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European Insurance and Occupational Pensions Authority
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Solvency II: A balanced review


Publication date
9 September 2021


Contribution by Fausto Parente to the Eurofi Magazine - September 2021

In December 2020, the European Insurance and Occupational Pensions Authority (EIOPA) concluded its review of Solvency II. As we wait for the European Commission proposals in response to our Opinion, it is worth recapping the core elements of EIOPA’s Opinion.
Since its implementation, Solvency II has been a step change in how insurers approach their relationship to risk. Our approach was therefore one of evolution rather than revolution. Since its implementation, the insurance industry has better aligned capital to risk, uses a risk-based approach to assess and mitigate risks, which means that it can better price them. Insurers have also significantly strengthened their governance models and their risk management capacity.
The coronavirus pandemic underlined this view. The crisis has shown us that Solvency II proved effective in protecting the sector from market turmoil.
Nonetheless, for a regulation to remain effective, it must also remain fit for purpose. Therefore, we have to recognise that the situation today is much different to when Solvency II was conceived. 
The realities we had to consider as part of our review included the ongoing low interest rate environment the impact this has had on insurers’ business models. We also had to consider climate change which, while not new, has taken on a more urgent dimension; and, of course, the COVID pandemic.
Starting with the low interest rate environment, given the massive intervention measures from central banks as a result of the pandemic, it is clear that the ‘low for long’ scenario will continue for a long time yet. The framework must therefore take account of the economic situation, notably with respect to the capital requirement for interest rate risk. The current interest rate requirement does not reflect the fall of interest rates experienced during the last years and ignores the existence of negative interest rates. Our Opinion therefore proposes changes to the treatment of interest rate risk, as well as to discount curves used by insurers, in particular regarding extrapolation.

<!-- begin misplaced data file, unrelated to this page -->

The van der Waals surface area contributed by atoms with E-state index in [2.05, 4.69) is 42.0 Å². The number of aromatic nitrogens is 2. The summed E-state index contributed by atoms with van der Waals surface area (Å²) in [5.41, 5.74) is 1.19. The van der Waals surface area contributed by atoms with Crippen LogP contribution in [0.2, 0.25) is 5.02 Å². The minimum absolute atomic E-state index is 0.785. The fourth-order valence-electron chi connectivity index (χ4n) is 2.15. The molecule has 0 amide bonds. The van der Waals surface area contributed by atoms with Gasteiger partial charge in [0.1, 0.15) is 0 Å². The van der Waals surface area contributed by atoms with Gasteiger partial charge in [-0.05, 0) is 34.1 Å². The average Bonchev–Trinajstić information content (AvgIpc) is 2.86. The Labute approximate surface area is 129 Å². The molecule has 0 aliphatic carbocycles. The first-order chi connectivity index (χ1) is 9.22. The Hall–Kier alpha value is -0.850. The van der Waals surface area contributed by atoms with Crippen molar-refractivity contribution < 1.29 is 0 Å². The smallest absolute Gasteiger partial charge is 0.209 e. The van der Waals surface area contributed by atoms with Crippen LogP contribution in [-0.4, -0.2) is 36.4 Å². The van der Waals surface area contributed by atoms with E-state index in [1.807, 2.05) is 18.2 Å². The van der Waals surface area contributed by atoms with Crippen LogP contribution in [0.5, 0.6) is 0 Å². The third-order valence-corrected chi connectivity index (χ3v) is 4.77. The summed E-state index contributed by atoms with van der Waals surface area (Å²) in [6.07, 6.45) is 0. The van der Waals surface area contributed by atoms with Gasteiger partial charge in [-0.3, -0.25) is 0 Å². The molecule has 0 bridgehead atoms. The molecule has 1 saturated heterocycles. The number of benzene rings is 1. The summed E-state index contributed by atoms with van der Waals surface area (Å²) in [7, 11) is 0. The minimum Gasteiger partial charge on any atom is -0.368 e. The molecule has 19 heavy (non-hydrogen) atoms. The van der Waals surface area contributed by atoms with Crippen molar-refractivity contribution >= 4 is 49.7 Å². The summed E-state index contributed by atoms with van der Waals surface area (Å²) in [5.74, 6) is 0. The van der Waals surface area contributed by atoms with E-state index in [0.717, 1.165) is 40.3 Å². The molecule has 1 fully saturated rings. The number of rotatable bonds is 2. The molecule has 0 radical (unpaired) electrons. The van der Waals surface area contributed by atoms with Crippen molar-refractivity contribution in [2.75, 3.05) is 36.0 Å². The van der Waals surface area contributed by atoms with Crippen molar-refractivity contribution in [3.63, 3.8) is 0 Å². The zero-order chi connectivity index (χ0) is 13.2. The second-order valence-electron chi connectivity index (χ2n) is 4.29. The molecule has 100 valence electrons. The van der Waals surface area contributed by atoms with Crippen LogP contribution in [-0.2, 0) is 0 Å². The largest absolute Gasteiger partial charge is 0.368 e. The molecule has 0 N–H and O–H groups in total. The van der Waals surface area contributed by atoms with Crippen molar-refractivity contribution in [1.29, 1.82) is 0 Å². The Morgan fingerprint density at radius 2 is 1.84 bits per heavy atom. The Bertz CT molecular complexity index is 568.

Insurers were able to withstand the shocks of the pandemic in part due to the work done during years following the implementation of Solvency II, entering the crisis with a robust capital position.
Looking beyond COVID, the insurance sector has an important role to play in supporting the economic recovery. Long-term investments – the type of investments favoured by insurers – are essential to foster economic growth, develop infrastructure and boost employment and should be encouraged.
In our Opinion, we have taken into account the nature of the long-term insurance business, creating conditions for more long-term investment. We are therefore proposing the changes to the volatility adjustment, the risk margin and equity risk. All of these adjustments should improve risk-sensitivity, facilitate the design of truly long-term illiquid liabilities and incentivise long-term investments.
Looking at about proportionality, which has always been an important element in Solvency II,  there is certainly scope to increase its use. Our Opinion recommends a new process for applying and supervising the principle of proportionality. This includes clear risk-based quantitative criteria to identify low risk undertakings eligible for applying proportionality measures. These will capture not only the size but also the nature and complexity of the different risks and will provide legal certainty regarding the application of the proportionality principle. Undertakings complying with such criteria will be able, after a notification, to apply automatically a number of proportionality measures that – in the main – focus on governance and reporting. 
Finally, we need to supplement the current micro prudential framework with the macroprudential perspective (including the introduction of specific tools and measures), as well as the need to develop a minimum harmonised recovery and resolution framework and achieve a minimum harmonisation in the field of insurance guarantee schemes.
Our Opinion does not change the fundamentals of the framework. Instead, we are proposing measures that we believe will keep the regime fit for purpose by the introduction of a balanced update of the regulatory framework, reflecting better the economic situation and completing the missing elements from the regulatory toolbox.
At the end of the day, Solvency II is here to protect the consumer. In our review, it was important for us not to lose sight of this fundamental objective.  Our balanced approach ensures that policyholders will remain protected in these challenging times.